Many of the advocates of leveraged LDI have claimed that they were able to weather the March 2020 pandemic panic well.
We examine the price movements (using BoE data) over the month of March 2020 below as Figure 1. This shows daily returns on the 20-year gilt and the cumulative performance, a measure of net collateral movement, over the month.
It is clear that the net collateral position ahead of the market weakness was positive.
Figure 1: March 2020 Gilt Price Movements
The 6% decline on 17th March, which might have triggered sales of gilts in the market the following day but did not, is in fact consistent with schemes holding buffers of 100 basis points, these would cover an 18% decline in price. It is notable, and fortunate, that the following day, the Bank of England announced that bank rate would fall to 0.1% and triggered the market recovery as shown by the red column.
However, the previous announcement on 11th March, that the bank rate would be cut from 0.75% to 0.25%, had produced no significant effect on gilt prices.
By contrast, in September 2022, the Bank of England was increasing bank rate once again after having undertaken a series of previous increases that had commenced late 2021.
Perhaps the most important difference, however, was that the Bank of England was actively buying gilts as part of the QE programme in 2020. In March 2020, the Bank held £645 billion, which by June had increased to £745 billion and reached £895 billion in November. In this period, there was issuance of £15 billion and redemptions of £28 billion, for a net redemption of £13 billion.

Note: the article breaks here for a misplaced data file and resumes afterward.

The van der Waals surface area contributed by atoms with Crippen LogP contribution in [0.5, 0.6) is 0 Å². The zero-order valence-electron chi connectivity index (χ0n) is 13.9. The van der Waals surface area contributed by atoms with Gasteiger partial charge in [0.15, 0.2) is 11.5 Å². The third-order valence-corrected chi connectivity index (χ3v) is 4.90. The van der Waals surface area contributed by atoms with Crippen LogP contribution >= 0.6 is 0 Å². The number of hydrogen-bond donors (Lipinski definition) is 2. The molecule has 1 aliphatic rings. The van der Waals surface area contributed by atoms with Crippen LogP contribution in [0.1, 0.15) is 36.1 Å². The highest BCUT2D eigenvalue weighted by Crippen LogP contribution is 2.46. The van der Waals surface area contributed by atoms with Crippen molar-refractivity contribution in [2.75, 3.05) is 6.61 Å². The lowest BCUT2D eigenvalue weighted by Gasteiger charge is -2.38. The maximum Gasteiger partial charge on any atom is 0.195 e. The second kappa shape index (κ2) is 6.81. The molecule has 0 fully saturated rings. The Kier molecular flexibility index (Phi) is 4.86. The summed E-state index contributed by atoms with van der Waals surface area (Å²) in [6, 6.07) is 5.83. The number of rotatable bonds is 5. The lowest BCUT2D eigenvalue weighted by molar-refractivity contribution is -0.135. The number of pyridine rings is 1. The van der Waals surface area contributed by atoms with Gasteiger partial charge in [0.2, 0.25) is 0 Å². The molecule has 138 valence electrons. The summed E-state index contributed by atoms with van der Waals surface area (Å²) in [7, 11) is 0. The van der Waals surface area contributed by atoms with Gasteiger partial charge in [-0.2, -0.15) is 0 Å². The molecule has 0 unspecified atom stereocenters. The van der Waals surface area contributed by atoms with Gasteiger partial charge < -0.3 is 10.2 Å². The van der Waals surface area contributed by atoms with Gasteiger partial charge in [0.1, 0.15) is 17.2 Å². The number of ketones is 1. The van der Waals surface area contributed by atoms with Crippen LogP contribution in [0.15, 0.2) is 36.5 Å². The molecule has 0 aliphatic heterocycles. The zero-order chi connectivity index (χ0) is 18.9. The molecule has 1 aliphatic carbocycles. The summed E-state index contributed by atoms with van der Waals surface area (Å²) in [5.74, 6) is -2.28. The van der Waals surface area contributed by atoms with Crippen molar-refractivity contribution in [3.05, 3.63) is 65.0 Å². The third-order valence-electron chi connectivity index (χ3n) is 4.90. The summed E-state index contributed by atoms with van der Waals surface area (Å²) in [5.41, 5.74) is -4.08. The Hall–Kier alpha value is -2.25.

By contrast with the earlier episode, for the September 2022 period, the prior month’s actions had tended to deplete liquidity reserves. The daily returns and cumulative collateral position for this period is shown as Figure 2. The first and most obvious point is that the cumulative collateral position was everywhere negative. Indeed, a buffer of 100 basis points held at the beginning of the month would have been exhausted by Friday 23rd, had there been no replenishment of the buffer. The spiral was well under way at this point, and it took Bank of England intervention to break that spiral.
Figure 2: September 2020 Gilt Price Movements
Unfortunately, the published data on transactions volumes is weekly. Table 1 shows the reported volumes of client turnover in the periods leading to the disruptions in March 2020 and September 2022.
Table 1: Market Turnover (Client)
The first point to note is that trading turnover was generally lower in 2022 than 2020. It is also clear that in both periods the stress did lead to increases in traded volumes. The average daily volumes in both cases are rather modest, £16 billion in 2020 and £13 billion in 2022. Turnover rises to around £25 billion per day in times of stress.
It is worth nothing that the difference in trading turnover cannot be explained by the size of the gilt market. In March 2020, the market value of all gilts was £2.16 trillion amd in September 2022 it was £1.9 trillion. This latter figure was down from £2.65 trillion at year-end 2021, and £2.2 trillion at end-June 2022. The difference in market value between year end and September is a good first order proxy for overall gilt losses in 2022 – £731 billion. There were, net, £9.8 billion gilts redeemed in this period. In the quarter ended in September, the net redemption of gilts was £16.2 billion. Moreover, over this 2022 period, the average maturity of the outstanding gilt stock has fallen from 17.5 years to 15 years.